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World Information Architecture Day Teaches Best Practices in Organizing, Sharing, and Publicizing Information

MARCH 1, 2019 — Last weekend, OR&R team member and Genwest employee Kristen Faiferlick attended World Information Architecture (IA) Day to learn best practices in organizing, sharing, and publicizing information.

Man addresses a group while standing next to a projection screen.
Lassana Magassa of the Tech Policy Lab begins a presentation discussing information architecture in artificial intelligence. Image credit: NOAA.

What is information architecture and why is it important to OR&R? The Information Architecture Institute explains that "information architecture is the practice of deciding how to arrange the parts of something to be understandable. Information architectures are in the websites we use, the apps and software we download, the printed materials we encounter, and even the physical places we spend time in. If you’ve ever tried to use something and thought, 'Where am I supposed to go next?' or 'This doesn’t make any sense,' you are encountering an issue with an information architecture." 

On a day-to-day level, OR&R team members constantly create and use information architecture by: 

  • adding sections and headers to our papers and presentations; 
  • organizing our files into folders;
  • adding labels and stars to our emails and search within our email inboxes; and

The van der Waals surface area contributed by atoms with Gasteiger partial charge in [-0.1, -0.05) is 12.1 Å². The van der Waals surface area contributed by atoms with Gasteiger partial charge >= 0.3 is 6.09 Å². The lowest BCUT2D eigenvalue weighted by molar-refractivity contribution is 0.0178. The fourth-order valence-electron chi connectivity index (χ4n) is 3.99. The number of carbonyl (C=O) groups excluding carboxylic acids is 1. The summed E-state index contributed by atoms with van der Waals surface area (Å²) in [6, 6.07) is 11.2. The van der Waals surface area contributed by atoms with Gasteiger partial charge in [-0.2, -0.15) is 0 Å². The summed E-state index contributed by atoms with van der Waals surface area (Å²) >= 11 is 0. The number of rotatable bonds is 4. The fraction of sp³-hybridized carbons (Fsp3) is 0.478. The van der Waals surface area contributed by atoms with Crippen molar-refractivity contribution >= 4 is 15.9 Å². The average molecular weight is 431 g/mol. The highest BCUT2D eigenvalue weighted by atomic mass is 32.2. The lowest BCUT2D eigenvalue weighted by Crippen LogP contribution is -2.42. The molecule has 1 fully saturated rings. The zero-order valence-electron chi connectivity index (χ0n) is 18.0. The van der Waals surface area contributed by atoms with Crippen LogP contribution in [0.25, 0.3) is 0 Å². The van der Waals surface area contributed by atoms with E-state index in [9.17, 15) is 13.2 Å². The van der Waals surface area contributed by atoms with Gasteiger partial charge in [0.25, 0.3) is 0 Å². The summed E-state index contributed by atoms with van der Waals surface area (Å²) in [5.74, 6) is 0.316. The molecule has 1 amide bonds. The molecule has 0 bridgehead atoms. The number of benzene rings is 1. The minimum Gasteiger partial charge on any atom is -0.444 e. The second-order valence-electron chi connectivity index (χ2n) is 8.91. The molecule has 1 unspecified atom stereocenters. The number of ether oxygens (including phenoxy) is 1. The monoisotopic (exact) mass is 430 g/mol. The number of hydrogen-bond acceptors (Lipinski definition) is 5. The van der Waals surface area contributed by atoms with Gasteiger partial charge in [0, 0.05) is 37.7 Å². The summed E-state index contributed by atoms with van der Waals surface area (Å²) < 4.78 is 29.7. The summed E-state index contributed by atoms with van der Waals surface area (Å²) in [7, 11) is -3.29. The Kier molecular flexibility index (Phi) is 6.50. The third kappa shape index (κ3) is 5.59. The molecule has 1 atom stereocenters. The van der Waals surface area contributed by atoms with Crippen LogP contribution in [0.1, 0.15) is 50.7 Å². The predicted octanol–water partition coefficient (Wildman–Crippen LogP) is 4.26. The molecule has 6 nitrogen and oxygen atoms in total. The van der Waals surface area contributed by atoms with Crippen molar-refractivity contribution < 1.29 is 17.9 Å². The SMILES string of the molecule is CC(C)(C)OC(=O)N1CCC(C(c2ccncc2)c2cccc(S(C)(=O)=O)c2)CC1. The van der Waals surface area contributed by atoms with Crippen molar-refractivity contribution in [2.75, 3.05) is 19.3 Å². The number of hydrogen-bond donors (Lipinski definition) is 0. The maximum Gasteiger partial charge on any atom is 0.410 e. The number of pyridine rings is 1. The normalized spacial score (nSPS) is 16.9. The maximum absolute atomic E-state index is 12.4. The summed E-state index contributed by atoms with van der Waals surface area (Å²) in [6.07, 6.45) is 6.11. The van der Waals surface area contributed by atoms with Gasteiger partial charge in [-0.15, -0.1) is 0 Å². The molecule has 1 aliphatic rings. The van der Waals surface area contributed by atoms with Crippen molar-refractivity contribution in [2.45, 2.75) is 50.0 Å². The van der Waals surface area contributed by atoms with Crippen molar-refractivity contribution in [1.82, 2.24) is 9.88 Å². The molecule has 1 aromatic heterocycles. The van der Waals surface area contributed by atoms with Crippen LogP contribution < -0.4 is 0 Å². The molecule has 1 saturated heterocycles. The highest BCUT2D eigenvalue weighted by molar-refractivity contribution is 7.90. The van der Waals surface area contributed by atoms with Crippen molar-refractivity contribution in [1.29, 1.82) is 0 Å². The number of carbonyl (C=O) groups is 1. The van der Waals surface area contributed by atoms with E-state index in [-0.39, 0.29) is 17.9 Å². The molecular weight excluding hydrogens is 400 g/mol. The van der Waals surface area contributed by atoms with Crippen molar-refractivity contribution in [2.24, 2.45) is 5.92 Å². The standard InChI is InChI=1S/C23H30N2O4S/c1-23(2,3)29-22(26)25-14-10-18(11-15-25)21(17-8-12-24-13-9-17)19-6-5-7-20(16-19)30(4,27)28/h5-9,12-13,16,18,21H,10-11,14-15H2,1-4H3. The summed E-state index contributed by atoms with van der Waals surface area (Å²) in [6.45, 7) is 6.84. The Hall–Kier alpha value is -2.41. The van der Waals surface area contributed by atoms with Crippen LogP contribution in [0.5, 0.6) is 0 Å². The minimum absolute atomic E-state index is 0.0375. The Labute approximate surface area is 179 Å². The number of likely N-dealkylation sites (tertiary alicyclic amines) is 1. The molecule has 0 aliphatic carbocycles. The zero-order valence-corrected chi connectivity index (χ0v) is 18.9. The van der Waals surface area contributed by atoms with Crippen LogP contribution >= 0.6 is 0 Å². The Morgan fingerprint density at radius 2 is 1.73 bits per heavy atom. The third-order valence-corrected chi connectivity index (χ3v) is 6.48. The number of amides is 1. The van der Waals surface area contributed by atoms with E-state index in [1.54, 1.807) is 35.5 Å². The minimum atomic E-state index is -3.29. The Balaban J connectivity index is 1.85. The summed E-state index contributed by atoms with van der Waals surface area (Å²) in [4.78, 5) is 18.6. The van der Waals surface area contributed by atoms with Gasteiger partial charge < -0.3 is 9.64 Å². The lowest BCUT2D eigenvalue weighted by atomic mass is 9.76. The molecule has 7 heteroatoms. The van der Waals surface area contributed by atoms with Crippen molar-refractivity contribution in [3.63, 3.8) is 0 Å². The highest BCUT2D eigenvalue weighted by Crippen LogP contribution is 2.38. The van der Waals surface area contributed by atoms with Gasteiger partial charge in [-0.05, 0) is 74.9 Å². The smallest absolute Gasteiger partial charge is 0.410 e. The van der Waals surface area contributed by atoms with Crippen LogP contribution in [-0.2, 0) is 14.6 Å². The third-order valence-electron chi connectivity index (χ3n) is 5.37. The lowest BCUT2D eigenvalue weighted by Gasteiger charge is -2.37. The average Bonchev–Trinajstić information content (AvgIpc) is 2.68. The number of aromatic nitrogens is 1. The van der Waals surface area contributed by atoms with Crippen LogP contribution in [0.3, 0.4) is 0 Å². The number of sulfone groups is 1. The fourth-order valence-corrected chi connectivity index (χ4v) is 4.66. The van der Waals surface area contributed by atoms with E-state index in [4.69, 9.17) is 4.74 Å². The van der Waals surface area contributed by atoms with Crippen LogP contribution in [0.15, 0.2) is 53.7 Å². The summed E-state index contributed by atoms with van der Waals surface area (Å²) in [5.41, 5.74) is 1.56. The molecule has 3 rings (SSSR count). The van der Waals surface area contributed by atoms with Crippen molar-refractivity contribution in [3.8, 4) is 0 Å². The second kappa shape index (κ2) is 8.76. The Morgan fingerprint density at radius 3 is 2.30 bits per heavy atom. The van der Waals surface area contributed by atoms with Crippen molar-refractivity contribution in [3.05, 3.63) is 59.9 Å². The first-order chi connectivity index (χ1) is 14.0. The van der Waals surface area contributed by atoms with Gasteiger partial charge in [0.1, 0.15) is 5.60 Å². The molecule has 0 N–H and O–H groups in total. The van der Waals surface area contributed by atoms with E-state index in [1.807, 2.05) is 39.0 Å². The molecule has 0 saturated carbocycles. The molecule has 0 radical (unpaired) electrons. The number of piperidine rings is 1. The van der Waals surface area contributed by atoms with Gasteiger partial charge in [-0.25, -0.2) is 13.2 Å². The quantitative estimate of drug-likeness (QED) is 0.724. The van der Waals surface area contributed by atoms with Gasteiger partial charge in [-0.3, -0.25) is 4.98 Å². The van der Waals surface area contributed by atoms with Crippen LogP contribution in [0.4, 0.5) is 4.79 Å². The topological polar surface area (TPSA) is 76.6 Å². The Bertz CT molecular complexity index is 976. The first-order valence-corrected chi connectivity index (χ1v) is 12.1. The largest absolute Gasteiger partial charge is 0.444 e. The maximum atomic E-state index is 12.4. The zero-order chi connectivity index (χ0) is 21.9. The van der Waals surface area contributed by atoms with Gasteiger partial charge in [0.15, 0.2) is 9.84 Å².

• creating menus and navigation for our websites, Intranets, and software, and more.

For those on the OR&R team who focus on creating usable software and digital products, World IA Day provided valuable insights into the current issues and practices in the field. The four-hour event--celebrated in over 60 countries across six continents--brought expert practitioners to present on topics such as the challenges of making scientific papers widely accessible to the public, the intersection of information architecture and artificial intelligence, and how to leverage subject matter experts and "experiential" experts in product design. Insights from the event will contribute to OR&R's ongoing work to provide high quality software to keep the coasts clean from threats of oil, chemicals, and marine debris.

For further information, contact Kristen.Faiferlick@noaa.gov.

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